The Department of Homeland Security’s (DHS) Transportation Security Administration (TSA) today issued a second Security Directive aimed at securing critical pipelines that transport hazardous liquids and natural gas from cyber intrusions, in response to recent cybersecurity threats against U.S. pipeline systems.

The Security Directive requires owners and operators of TSA-designated critical pipelines to implement urgently needed protections against cyber intrusions, including ransomware attacks. In addition, it aims to develop and implement a cybersecurity contingency and recovery plan, and conduct a cybersecurity architecture design review.

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“Through this Security Directive, DHS can better ensure the pipeline sector takes the steps necessary to safeguard their operations from rising cyber threats, and better protect our national and economic security,” said Secretary of Homeland Security Alejandro Mayorkas. “Public-private partnerships are critical to the security of every community across our country and DHS will continue working closely with our private sector partners to support their operations and increase their cybersecurity resilience.”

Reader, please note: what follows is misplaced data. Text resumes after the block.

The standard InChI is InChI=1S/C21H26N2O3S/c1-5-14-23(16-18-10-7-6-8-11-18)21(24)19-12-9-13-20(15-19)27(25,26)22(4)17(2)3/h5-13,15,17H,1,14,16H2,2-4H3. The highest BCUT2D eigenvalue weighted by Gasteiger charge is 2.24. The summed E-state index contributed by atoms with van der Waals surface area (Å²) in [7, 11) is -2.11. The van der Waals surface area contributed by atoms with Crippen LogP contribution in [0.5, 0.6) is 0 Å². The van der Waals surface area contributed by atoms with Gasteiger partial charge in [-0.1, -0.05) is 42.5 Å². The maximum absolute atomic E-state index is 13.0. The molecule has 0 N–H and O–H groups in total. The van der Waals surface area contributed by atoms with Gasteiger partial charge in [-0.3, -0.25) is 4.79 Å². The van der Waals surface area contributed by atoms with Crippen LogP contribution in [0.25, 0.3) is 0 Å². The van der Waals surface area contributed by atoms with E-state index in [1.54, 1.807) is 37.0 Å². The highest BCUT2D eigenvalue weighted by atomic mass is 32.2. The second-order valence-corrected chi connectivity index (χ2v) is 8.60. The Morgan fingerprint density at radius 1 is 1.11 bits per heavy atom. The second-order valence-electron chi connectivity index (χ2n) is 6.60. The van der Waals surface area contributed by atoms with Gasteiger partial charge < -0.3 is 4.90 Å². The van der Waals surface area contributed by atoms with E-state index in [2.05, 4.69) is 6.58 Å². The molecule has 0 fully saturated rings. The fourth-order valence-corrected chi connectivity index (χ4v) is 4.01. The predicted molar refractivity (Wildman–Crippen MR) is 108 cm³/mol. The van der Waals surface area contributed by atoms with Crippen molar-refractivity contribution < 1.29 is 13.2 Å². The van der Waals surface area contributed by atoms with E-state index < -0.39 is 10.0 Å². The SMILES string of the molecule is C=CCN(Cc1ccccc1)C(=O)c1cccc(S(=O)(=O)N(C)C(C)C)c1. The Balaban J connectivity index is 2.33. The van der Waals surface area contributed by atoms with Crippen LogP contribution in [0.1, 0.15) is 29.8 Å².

This new Security Directive follows an initial directive that was issued in May 2021, following the ransomware attack on Colonial Pipeline Co.

The first directive requires pipeline owners and operators to “report confirmed and potential cybersecurity incidents to CISA [Cybersecurity and Infrastructure Security Agency]; designate a Cybersecurity Coordinator to be available 24 hours a day, seven days a week; review current practices; and identify any gaps and related remediation measures to address cyber-related risks and report the results to TSA and CISA within 30 days.”

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Jordan Smith
Jordan Smith
Jordan Smith is a MeriTalk Staff Reporter covering the intersection of government and technology.
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